Local Tea Partiers To File Lawsuit In Effort To Block New Stadium

A group calling themselves The Atlanta Tea Party Patriots claim they will file a suit within 10 days in an effort to block the funding of the new stadium.

WSB has reported that a group named The Atlanta Tea Patriots will file a lawsuit within 10 days in an effort to block the tax payer funding of the new stadium.  It's difficult to say very much about how much merit the suit will have, since we know none of the details.  However, the tea partiers used the language "unconstitutional" which would seemingly indicate it's not just a procedural issue that they're questioning, as Craig Calcaterra supposed.

If it is just a procedural issue, it shouldn't raise any problems.  However, based on the language used by the group, it would seem that they're challenging the Commission's right to extend a tax that was set to end for an additional 30 years without a referendum.

In Cobb County, the creation of new taxes typically requires a voter referendum by law.  The Commission could not simply decide they wanted to raise property taxes to fund the new stadium.  The key to the Cobb plan, however, was that a park tax, that was set to expire in 2014, could be extended without a voter referendum.  Taxes can typically be extended without requiring a voter referendum.  Further, budgetary dollars can also be reallocated without a referendum.  What the Tea Party group seems to be implying however, is that doing both of these simultaneously amounts to creating a new tax, which would require a voter referendum.

There's some "spirit of the law" validity here.  Extensions of taxes typically don't require voter referendum for cases where a project runs into delays, so that changing politics wouldn't leave a project half finished.  Envision a highway project that ran a year longer than expected: while that might be irksome to taxpayers, it would just be purely wasteful if it got 90% finished, but then a vote against the extension caused the 90% of it that was done to simply lay fallow.

Allowing commissioners to reallocate budgetary dollars is also a key component to letting a government operate efficiently, as occasionally costs for one project might grow, while the costs for another project aren't quite as high as originally envisioned.

However, neither of these abilities were really envisioned so that the commissioners could undertake a major new project, that would require 30 years worth of relatively substantial property taxes (as far as property tax hikes go) without a voter referendum.  In effect the Commission is creating a new tax.  They're creating a new expense for a very long time that is being paid for by tax dollars that were not originally envisioned for that project.  This isn't shifting dollars around for existing projects in the way that reallocation is typically used.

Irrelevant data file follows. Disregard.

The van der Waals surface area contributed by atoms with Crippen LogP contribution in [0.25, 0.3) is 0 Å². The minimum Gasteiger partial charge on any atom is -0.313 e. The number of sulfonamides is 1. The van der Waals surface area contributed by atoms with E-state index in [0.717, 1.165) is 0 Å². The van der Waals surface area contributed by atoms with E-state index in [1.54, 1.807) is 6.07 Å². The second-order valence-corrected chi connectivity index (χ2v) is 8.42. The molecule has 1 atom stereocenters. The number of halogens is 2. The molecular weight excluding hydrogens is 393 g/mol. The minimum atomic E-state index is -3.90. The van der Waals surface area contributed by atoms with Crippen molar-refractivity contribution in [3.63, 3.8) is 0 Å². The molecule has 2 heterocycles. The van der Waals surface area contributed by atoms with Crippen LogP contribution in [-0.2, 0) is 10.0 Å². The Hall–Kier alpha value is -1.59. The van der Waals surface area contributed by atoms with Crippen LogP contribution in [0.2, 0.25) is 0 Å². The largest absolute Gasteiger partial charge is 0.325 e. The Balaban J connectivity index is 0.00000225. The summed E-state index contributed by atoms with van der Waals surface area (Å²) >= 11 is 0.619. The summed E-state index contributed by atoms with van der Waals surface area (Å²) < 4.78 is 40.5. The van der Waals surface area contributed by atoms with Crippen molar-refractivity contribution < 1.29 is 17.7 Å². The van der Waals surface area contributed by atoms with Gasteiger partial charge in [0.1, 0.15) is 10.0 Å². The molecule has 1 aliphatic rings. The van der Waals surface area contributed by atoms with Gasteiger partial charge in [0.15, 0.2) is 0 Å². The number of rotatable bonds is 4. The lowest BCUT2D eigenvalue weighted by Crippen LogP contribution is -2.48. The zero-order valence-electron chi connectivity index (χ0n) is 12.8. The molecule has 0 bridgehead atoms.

Voter referendums are mandated to precisely avoid politicians spending money in this way, i.e. using public money to build a baseball complex for a private enterprise.  I think it is fairly difficult to argue that the taxpayers of Cobb County "shouldn't" be able to vote on this project and the accompanying tax hike, in a civic right sort of sense.

However, there are likely two problems here:

First, as best as I can tell, while the actions of the committee may be in contravention of the spirit of the law, they seem to be well within the letter of the law.  So far as I can tell there isn't a single provision saying they can't combine the two rights of using public funds the way they did.  They can extend taxes, and they can reallocate budgetary dollars, and nothing says they can't do it simultaneously.

Secondly, there really isn't very much political opposition to the new stadium.  Cobb residents seem to be overwhelmingly in favor of the stadium, and a voter referendum would likely just confirm that.  If it were the case that a voter referendum would be likely to shoot down funding, we might be looking at a different picture.  Judges seem much more amenable to "spirit of the law" sorts of arguments when they feel the public is being bamboozled.

It would be a difficult case for the Atlanta Tea Party Patriots to win if either of these two things were the case.  The fact that they are both true indicates it's almost certain to ultimately go nowhere, and really just be a nuisance more than anything else to the Atlanta Braves.

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